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Human Nature for Ideology

2014 May 7
by Ian Welsh

All ideologies, including all economic ideologies like the modern discipline of economics, are theories of human nature in drag. If you believe that humans are innately selfish and greedy, for example, you will believe that monetary incentives are the best way to allocate resources and permission to do things in an economy. If you want more of something, you’ll arrange for people who do it to have more money.

If you believe that greed leads to the best outcomes, that the invisible hand takes selfishness and turns it into public good, then  you will argue that most of what people do because of greed is good, and should not be disallowed, but, indeed, encouraged.

To a remarkable extent, this is how we run out economic affairs, and it is not an ideology that most of humanity, for most of history, would have agreed with. Even if they thought that humans were greedy and selfish, they would have thought that greed and selfishness should be restrained, not rewarded.

Human nature is tricky to discuss because the specifics of human nature are remarkably twisty. All humans don’t want almost anything: to live, to procreate, to be rich, to be admired, even to be safe. Whatever you think all humans want, all humans don’t.

You can fall back on “the vast majority of humans,” and use the standard trick of economics “as if”—humans aren’t all greedy, but you can act as if they are and your models will work.

But they won’t.  Humans aren’t rational, they aren’t utility seekers except in the most metaphysical of terms (because nobody can give a definition of utility which applies to everyone except “whatever people do/revealed preferences,” which isn’t a definition.)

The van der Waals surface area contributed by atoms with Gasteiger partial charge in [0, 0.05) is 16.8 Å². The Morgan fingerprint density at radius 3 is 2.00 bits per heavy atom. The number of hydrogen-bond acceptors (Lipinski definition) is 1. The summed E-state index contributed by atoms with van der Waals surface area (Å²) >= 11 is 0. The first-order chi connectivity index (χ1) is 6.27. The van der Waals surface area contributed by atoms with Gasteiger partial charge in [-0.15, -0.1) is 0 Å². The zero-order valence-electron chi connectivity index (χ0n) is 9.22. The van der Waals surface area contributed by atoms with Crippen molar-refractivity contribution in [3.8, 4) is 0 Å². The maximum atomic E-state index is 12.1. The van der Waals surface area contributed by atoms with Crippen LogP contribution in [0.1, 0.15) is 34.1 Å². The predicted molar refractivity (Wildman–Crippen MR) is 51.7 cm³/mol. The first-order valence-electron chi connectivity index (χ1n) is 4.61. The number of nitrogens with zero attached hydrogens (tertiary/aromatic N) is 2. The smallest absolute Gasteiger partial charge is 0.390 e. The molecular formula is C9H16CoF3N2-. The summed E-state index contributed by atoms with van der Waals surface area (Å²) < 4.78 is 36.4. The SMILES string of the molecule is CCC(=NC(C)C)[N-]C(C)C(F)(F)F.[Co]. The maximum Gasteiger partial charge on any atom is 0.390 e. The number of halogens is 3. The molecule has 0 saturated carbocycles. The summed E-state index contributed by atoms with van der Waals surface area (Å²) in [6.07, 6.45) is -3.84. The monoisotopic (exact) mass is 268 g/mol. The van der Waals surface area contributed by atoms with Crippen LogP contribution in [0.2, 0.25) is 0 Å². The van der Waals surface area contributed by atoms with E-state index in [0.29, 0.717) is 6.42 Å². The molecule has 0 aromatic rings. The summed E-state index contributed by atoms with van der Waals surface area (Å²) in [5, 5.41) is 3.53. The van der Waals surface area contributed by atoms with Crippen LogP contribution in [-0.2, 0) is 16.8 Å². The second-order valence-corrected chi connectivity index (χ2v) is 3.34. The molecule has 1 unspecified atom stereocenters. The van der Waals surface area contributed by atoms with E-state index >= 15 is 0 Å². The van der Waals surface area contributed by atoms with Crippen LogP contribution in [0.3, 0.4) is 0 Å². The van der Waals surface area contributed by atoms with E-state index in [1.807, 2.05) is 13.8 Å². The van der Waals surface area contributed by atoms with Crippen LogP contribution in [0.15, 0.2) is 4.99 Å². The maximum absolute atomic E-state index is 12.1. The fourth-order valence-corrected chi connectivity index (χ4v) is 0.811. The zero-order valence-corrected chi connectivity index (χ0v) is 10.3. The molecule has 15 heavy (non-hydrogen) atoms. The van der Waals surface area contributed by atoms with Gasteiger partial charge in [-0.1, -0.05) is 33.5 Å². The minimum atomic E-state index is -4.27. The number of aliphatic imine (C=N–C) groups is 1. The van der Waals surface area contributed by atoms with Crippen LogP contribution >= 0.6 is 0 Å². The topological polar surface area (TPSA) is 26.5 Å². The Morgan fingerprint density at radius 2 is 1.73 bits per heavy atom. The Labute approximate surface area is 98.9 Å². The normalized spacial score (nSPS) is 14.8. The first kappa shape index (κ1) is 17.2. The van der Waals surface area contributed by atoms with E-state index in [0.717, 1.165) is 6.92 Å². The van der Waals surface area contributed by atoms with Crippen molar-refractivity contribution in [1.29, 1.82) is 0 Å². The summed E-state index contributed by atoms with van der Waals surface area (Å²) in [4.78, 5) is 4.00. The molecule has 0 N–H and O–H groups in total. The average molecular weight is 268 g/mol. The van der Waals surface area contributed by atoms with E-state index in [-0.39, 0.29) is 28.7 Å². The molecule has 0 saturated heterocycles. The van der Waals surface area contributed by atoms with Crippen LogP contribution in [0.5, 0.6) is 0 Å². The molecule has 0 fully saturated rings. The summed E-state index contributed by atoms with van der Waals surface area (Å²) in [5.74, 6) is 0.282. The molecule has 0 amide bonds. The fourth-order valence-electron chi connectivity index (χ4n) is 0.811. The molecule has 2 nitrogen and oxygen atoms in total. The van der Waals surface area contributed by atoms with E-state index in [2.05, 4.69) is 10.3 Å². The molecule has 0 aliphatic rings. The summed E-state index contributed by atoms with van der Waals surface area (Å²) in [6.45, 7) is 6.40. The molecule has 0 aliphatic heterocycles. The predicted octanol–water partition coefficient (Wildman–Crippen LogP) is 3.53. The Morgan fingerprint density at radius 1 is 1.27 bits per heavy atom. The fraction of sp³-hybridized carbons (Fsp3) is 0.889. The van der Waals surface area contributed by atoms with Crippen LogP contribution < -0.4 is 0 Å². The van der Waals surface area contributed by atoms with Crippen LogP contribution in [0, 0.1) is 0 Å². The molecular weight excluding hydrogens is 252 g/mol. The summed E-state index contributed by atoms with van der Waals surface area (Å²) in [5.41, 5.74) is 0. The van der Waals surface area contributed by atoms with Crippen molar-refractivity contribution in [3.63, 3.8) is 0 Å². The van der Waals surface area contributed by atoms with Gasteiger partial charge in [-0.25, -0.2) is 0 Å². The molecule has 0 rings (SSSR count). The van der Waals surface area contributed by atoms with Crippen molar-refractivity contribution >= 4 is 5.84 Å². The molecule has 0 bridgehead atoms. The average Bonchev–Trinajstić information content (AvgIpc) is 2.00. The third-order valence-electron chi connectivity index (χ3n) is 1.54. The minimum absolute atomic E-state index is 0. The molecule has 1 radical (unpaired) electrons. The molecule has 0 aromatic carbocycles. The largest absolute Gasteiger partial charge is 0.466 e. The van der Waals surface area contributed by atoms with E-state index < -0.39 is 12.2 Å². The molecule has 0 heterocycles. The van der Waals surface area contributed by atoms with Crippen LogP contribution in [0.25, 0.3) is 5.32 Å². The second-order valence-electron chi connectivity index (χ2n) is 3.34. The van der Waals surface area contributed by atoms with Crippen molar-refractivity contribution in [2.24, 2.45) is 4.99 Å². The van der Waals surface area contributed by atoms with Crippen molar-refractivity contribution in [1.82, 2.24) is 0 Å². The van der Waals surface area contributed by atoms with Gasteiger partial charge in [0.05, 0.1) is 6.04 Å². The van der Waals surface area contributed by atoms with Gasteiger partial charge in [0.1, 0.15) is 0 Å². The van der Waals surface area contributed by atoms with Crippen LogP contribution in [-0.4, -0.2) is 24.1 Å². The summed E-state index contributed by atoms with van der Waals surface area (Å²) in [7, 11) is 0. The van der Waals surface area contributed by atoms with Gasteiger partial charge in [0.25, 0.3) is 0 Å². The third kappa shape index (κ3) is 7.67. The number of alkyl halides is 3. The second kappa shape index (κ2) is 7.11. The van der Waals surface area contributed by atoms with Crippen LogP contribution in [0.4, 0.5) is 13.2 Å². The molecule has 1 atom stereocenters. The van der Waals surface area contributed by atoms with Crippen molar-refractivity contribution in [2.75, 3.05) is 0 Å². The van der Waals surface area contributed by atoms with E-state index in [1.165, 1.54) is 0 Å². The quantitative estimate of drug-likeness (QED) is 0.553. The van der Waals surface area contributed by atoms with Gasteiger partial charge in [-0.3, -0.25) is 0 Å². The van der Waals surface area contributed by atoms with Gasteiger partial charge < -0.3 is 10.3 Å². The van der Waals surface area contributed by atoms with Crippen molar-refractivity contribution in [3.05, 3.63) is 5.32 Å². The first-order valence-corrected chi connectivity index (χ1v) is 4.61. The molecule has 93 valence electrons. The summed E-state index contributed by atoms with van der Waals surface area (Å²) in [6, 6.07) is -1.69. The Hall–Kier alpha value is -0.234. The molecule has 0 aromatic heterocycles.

Humans have a biology: We have bodies that are much alike, brains that are much alike, and if we wish to continue living, some needs that are much alike (food, water, and internal homeostasis.)

But humans are less defined by their biology than any other animal of which I am aware: We have culture, and our culture adapts and changes far faster than our biology does.

So, if you’re creating an ideology, you’ve got a problem; Humans are so plastic that anything you say about them will be wrong for some of them.

The solution, first, is to make this part of your definition of human nature.

Most humans are malleable. Change the circumstances in which people live, change the way they are raised, change their education, change their technology, change the means of production and what people believe and how they act will change. We become what we do and what we believe and we interpret everyday activity through a lens of belief, language, and ideology.

Humans are neither good nor bad, ethical nor unethical, moral nor immoral. They are, instead, easily led. Peer groups and authority figures can get humans to do almost anything: rape, mass-murder, torture. Feed the hungry, heal the wounded, work together to build great projects of which no small group could even conceive.